Herbert Asquith

(11 March 1881 - 5 August 1947 / London, England)

Jewels: A Young Man To A Merchant - Poem by Herbert Asquith

OLD Man, your pearls are not for us,
Your rubies die too soon:
Have you the pearls of Sirius,
Or opals of the moon?

I do not ask for other gems;
Flashing with frost and fire
The sky's undying diadems
Shall be my love's attire.

Emeralds, that into rubies melt
Upon the brow of night,
I've taken from Orion's belt
To make her girdle bright.

On high ways of the albatross
I scale the purple air
For sapphires of the Southern Cross
And wreath them in her hair

Her robe it is the morning sky,
Her veil it is the West;
So robed, so veiled my love will fly.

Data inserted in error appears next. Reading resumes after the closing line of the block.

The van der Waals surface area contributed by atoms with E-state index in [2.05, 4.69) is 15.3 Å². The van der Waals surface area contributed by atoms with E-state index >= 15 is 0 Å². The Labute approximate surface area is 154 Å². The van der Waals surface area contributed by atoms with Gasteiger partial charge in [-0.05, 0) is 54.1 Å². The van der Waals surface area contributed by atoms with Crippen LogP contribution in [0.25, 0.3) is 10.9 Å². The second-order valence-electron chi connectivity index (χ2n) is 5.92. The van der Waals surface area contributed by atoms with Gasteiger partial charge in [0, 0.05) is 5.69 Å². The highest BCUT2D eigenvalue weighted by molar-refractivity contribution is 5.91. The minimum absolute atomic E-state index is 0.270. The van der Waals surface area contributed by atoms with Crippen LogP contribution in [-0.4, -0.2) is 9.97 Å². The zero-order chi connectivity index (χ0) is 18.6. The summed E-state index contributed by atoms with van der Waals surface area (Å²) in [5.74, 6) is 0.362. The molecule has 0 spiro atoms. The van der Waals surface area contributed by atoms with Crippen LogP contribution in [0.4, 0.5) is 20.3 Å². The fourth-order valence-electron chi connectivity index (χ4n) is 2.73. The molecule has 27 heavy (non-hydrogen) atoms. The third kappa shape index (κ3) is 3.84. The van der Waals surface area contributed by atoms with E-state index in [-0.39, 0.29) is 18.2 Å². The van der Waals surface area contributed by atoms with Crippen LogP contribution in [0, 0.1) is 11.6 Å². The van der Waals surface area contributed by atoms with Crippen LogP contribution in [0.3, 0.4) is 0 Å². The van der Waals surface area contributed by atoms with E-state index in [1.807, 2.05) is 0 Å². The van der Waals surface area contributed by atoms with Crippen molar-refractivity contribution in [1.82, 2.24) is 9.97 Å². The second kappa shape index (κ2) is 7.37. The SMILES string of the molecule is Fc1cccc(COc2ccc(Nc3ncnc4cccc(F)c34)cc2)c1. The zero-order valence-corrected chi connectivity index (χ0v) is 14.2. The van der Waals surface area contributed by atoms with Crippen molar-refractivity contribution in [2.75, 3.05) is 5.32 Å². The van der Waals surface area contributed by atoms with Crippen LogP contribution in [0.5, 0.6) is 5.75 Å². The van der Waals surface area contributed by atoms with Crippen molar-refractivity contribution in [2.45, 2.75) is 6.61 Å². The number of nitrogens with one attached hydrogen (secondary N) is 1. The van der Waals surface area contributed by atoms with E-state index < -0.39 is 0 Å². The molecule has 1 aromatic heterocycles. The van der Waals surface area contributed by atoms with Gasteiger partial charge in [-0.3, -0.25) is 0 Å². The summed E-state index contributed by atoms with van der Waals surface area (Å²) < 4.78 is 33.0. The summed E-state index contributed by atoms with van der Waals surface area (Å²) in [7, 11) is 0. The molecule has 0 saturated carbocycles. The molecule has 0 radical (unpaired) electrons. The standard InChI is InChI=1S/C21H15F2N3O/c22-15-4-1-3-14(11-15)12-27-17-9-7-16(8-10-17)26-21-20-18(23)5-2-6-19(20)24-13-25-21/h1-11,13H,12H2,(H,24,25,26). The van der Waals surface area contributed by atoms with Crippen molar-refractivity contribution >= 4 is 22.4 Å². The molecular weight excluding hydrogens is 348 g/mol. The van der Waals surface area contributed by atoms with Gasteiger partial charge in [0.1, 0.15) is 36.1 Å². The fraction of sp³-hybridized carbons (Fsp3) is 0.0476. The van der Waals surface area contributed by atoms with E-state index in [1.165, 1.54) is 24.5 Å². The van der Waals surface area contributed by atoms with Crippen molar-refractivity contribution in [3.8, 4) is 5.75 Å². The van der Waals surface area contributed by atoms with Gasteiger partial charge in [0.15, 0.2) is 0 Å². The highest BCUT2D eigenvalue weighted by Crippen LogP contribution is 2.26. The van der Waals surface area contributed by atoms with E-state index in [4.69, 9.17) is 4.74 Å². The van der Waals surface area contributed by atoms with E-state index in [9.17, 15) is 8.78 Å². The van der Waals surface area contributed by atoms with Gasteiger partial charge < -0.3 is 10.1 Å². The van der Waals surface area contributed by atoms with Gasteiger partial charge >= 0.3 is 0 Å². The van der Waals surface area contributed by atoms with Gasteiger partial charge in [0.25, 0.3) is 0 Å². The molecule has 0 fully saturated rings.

When I am gone to rest.

Yet all the rays of all the moons,
The lights of all the skies
Are pale beside the dim lagoons
Of those mysterious eyes.

Old Man, your pearls are not for us,
Your rubies die too soon:
Have you the pearls of Sirius,
Or opals of the moon


Comments about Jewels: A Young Man To A Merchant by Herbert Asquith

There is no comment submitted by members..



Read this poem in other languages

This poem has not been translated into any other language yet.

I would like to translate this poem »

word flags

What do you think this poem is about?



Poem Submitted: Monday, April 30, 2012



[Hata Bildir]